Brissot, Memoires (386-387)

Which would seem to have been in character. Hill (cited above) says: "There was likewise a portrait of Sterne's wife, looking so haughty and unamiable, that the wonder is, not that he ultimately left her, but how he ever contrived to live a week with such an awful woman" and later: "she appears an uninteresting woman, devoid of sympathy with a man who lived by sympathy, incapable of appreciating his best qualities, incapable of influencing a heart peculiarly susceptible to feminine influence, curious, jealous, suspicious, narrow, prosaic, provincial, without tact, without enterprise, without decision."

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From CHEZ JIM Books:
and a history of the CROISSANT:

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18th CENTURY RECIPE: A meal for Marie-Antioinette - Fried turkey à la ravigote

I confess that I am slightly dismayed - despite the wondrous culinary advances made, with the help of deep fryers, in our own time - to see that anyone ever served fried turkey to Marie-Antoinette. Add to this the fact that 'ravigoter' means to 'perk up' and that the sauce of that name is correspondingly lively, and this seems more like a meal to be found as the Blue Plate Special at a truckstop than on a menu for a queen. La Varenne (in Le Cuisinier François) gives several ways to fry meat, including these two:

Several ways to fry meat

Take, for example, a breast of veal, and put it in the pot with other meats, and when it is cooked, take it out quickly, when it is time to dine, split it in two, that is, separate the top half from the bottom, so that the frying penetrates everywhere, then put the pieces one on top of the other, glazed on top and bottom, and not inside, with two egg yolks, then sprinkle it well with bread crumbs and fine salt mixed together, then put it in the frying pan with refined lard, or butter, very hot, and keep the fleshy part underneath, moving the frying pan about to avoid burning the meat, and when it has taken on enough color to be browned, turn it over, and then when it is browned enough take it out quickly with a skimming spoon, and drain it, then put it in a hollow dish, and parsley on it that has been fried in the pain, but be careful that it is not burned.

Another fried meat

Take slices of raw meat, thin and interlarded, or mutton cutlets, pound them well, then sprinkle them with bread crumbs and salt, cook them in a frying pan with half-browned butter, and when they are cooked on one side, turn them over and add a little verjuice [lemon juice and vinegar are common substitutes] in the pan, and having given them a turn in the pan, put them in a dish, and sprinkle them with a little salt, and nutmeg.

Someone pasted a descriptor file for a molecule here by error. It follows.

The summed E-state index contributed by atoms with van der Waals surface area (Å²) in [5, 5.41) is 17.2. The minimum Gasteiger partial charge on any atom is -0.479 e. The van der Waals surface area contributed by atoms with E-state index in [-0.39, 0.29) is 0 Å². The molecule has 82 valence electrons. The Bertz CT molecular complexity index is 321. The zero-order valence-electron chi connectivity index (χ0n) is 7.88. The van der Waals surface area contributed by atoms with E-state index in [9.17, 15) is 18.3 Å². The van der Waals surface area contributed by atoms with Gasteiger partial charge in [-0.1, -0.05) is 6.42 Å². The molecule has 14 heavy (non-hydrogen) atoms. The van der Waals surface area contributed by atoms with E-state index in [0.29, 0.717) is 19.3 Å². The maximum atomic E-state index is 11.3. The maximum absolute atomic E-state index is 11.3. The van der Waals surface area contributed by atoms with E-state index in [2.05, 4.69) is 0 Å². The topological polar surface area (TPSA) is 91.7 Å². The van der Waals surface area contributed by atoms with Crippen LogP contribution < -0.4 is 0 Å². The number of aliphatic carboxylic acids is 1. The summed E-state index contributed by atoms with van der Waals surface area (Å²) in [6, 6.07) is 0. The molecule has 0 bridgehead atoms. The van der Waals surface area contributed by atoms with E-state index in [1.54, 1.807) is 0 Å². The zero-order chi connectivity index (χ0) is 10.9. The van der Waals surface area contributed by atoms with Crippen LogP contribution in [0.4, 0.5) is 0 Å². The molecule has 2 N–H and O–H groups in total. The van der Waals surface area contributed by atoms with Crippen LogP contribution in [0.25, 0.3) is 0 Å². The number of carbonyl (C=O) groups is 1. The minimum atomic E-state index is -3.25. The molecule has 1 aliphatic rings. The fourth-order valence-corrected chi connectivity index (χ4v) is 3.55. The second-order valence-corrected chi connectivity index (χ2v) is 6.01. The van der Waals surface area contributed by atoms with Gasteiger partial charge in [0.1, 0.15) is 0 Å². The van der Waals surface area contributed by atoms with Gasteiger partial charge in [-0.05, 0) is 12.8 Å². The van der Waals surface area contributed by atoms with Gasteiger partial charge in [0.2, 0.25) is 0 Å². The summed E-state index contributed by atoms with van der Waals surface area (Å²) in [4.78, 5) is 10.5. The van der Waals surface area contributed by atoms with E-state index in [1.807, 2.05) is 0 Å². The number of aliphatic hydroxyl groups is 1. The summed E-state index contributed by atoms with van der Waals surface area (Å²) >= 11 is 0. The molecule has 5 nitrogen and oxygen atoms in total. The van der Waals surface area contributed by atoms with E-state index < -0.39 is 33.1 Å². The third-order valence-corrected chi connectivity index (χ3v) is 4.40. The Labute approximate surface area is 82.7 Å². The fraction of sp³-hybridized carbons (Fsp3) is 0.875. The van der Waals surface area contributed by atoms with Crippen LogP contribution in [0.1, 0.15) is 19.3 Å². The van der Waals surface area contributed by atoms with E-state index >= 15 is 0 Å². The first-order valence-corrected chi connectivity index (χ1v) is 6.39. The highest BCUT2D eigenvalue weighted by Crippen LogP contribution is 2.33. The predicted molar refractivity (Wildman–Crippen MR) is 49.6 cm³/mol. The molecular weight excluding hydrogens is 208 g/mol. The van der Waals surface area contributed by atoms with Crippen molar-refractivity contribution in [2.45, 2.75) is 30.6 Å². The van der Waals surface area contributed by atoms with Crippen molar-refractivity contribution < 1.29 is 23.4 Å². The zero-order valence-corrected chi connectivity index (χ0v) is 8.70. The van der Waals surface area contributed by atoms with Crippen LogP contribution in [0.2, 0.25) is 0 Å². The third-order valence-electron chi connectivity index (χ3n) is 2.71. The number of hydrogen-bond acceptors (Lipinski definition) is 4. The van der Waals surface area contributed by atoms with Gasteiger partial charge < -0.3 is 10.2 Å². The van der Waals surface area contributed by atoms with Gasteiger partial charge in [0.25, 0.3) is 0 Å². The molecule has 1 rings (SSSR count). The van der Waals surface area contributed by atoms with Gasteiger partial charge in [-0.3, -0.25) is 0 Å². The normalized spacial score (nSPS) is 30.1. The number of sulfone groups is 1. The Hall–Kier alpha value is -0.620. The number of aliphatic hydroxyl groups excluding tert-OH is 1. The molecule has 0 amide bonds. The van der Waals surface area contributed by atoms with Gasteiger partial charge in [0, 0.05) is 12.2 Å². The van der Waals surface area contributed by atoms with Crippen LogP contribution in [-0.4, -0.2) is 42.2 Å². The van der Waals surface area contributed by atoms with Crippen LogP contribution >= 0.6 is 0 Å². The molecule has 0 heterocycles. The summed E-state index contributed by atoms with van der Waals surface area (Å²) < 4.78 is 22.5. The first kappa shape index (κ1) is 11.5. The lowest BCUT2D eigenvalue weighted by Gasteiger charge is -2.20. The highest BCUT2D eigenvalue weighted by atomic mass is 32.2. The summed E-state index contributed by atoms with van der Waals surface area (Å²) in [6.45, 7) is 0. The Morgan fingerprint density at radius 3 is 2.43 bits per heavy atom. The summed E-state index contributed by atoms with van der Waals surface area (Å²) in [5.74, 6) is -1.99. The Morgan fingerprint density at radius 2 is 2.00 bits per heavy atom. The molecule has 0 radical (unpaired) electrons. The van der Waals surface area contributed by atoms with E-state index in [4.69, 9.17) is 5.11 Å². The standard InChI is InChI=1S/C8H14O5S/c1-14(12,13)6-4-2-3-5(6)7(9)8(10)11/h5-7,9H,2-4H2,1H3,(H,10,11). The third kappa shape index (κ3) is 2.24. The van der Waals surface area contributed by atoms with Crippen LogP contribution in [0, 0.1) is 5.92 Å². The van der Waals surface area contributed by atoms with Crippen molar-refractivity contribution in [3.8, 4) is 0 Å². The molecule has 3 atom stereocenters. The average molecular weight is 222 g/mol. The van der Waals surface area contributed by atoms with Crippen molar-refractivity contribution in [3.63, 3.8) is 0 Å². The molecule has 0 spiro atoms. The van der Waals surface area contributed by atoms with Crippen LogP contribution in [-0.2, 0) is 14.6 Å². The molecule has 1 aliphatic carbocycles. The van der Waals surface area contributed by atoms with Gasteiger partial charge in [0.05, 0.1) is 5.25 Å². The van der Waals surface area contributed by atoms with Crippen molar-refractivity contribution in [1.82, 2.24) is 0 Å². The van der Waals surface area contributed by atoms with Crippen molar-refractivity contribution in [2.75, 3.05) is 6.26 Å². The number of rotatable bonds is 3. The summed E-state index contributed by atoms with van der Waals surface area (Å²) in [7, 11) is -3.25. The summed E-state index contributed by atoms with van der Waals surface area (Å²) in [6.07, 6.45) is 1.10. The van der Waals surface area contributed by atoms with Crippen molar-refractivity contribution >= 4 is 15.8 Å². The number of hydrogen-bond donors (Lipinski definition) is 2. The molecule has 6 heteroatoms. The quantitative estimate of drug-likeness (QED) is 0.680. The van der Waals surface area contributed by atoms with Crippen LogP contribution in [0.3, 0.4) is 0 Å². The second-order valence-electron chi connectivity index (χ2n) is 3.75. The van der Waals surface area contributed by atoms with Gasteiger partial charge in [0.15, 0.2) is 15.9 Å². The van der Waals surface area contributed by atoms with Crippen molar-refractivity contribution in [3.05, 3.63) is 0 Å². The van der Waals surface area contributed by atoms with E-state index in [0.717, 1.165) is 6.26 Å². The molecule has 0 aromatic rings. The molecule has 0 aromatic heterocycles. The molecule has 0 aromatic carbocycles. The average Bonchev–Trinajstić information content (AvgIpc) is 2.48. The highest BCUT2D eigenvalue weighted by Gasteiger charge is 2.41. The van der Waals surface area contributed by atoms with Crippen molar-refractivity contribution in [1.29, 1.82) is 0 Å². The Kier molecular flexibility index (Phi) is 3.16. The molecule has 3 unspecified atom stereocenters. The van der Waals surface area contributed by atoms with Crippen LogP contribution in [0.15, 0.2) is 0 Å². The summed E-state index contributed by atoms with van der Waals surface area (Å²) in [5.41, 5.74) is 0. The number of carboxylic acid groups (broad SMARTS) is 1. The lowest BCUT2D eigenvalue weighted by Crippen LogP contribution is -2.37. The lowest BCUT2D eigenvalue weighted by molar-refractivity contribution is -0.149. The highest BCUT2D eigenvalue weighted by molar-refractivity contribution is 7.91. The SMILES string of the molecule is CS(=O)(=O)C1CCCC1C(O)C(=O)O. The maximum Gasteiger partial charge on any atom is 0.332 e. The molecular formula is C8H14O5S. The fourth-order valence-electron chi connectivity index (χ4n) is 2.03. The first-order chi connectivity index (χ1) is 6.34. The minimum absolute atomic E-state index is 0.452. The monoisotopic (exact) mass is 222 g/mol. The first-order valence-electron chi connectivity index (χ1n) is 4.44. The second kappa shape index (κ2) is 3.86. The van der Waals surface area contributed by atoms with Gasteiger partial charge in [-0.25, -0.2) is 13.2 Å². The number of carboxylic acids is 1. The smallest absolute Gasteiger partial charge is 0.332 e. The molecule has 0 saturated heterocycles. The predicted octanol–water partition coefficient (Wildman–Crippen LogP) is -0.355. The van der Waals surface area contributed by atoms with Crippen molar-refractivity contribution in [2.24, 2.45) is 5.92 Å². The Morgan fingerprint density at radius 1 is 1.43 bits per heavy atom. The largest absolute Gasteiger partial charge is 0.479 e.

Ravigote sauce is still made today:

A classic sauce in French cuisine that may be prepared either hot or cold. The hot sauce is based upon velouté and the cold is a vinaigrette. Both sauces are highly seasoned with herbs. It is generally served with mild flavored proteins or those that have been boiled or poached, such as fish, fowl, eggs and calf brains.
A vinegar sauce seasoned with minced onion, capers, and herbs, used with boiled meats or fish.

ETYMOLOGY: French, from ravigoter, to add new vigor, alteration of obsolete ravigorer, from Old French : re-, re- + a-, to (from Latin ad-; see ad–) + vigeur, vigor; see vigor.

Beauvillier (L'Art du Cuisinier (51-52)) gives these recipes for the eighteenth century version:

White ravigote sauce

Take nutty watercress, chervil, salad burnett, tarragon, chive, a few leaves of celery and two balm leaves; peel and wash all this; put it in a jar; pour a quarter of a pint of boiling water over it; cover it and let it soak for three quarters of an hour; then strain this infusion, put it in a pot of three skimming spoons full of velouté; reduce this to the consistency of a sauce; put in a teaspoon of white vinegar, a lump of butter half the size of an egg; strain and stir this sauce well, and serve it. Cold raw ravigote sauce Take the same ravigote as described above, chop it up fine [sic - presumably this refers to the initial ingredients]; add a spoonful of capers, chopped the same way, one or two anchovies pounded flat, a little fine pepper and the right amount of salt; put all this in a marble or stone mortar, pound it until no ingredient can be distinguished; add a raw egg yolk; crush, sprinkle with a little oil and from time to time a little white vinegar to keep it from turning, and this until it all has the consistency of sauce (if you want your ravigote very strong, add a little mustard); then remove it from the mortar and serve it.

Cooked ravigote sauce

Take the same ravigote as described above; wash it; blanch it as you would spinach; cool it once it is cooked; let it drain in a strainer; crush it well; this done, strain it, vigorously, through a normal strainer; dilute it with oil and vinegar; put in salt and pepper, as you would for a remoulade [a sauce of capers, anchovies, spring onion, etc., not the celery in mayonaisse mixture known in France today]; when it has a good taste, serve it.